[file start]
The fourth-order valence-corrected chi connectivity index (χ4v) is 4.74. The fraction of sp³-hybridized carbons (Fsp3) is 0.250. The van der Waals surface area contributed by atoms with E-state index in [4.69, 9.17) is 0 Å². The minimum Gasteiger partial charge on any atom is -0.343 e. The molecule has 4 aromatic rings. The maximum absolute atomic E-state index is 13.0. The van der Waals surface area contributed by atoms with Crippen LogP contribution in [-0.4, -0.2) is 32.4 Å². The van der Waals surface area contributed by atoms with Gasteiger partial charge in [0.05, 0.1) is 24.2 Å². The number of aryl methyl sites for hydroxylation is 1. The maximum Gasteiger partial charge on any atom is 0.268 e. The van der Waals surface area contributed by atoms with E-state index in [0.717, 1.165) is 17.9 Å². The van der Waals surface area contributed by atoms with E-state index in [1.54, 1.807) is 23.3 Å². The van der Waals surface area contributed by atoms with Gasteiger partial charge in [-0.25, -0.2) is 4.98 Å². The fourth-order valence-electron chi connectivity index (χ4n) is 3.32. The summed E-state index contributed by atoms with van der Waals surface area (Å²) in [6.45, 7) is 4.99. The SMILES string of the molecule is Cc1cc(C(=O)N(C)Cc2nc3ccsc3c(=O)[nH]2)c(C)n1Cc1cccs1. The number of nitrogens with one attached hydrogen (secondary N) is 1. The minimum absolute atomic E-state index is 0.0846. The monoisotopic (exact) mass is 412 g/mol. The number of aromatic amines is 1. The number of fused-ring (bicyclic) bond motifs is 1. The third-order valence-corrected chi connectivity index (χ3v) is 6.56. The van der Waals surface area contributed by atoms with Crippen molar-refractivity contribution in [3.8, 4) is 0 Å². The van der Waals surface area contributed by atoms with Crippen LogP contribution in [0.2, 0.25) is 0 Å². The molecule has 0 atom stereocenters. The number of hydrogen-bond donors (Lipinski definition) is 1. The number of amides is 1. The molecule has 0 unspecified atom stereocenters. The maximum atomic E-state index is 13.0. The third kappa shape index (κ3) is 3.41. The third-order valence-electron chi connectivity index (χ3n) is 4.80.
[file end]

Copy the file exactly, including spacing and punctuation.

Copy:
The fourth-order valence-corrected chi connectivity index (χ4v) is 4.74. The fraction of sp³-hybridized carbons (Fsp3) is 0.250. The van der Waals surface area contributed by atoms with E-state index in [4.69, 9.17) is 0 Å². The minimum Gasteiger partial charge on any atom is -0.343 e. The molecule has 4 aromatic rings. The maximum absolute atomic E-state index is 13.0. The van der Waals surface area contributed by atoms with Crippen LogP contribution in [-0.4, -0.2) is 32.4 Å². The van der Waals surface area contributed by atoms with Gasteiger partial charge in [0.05, 0.1) is 24.2 Å². The number of aryl methyl sites for hydroxylation is 1. The maximum Gasteiger partial charge on any atom is 0.268 e. The van der Waals surface area contributed by atoms with E-state index in [0.717, 1.165) is 17.9 Å². The van der Waals surface area contributed by atoms with E-state index in [1.54, 1.807) is 23.3 Å². The van der Waals surface area contributed by atoms with Gasteiger partial charge in [-0.25, -0.2) is 4.98 Å². The fourth-order valence-electron chi connectivity index (χ4n) is 3.32. The summed E-state index contributed by atoms with van der Waals surface area (Å²) in [6.45, 7) is 4.99. The SMILES string of the molecule is Cc1cc(C(=O)N(C)Cc2nc3ccsc3c(=O)[nH]2)c(C)n1Cc1cccs1. The number of nitrogens with one attached hydrogen (secondary N) is 1. The minimum absolute atomic E-state index is 0.0846. The monoisotopic (exact) mass is 412 g/mol. The number of aromatic amines is 1. The number of fused-ring (bicyclic) bond motifs is 1. The third-order valence-corrected chi connectivity index (χ3v) is 6.56. The van der Waals surface area contributed by atoms with Crippen molar-refractivity contribution in [3.8, 4) is 0 Å². The van der Waals surface area contributed by atoms with Crippen LogP contribution in [0.2, 0.25) is 0 Å². The molecule has 0 atom stereocenters. The number of hydrogen-bond donors (Lipinski definition) is 1. The number of amides is 1. The molecule has 0 unspecified atom stereocenters. The maximum atomic E-state index is 13.0. The third kappa shape index (κ3) is 3.41. The third-order valence-electron chi connectivity index (χ3n) is 4.80.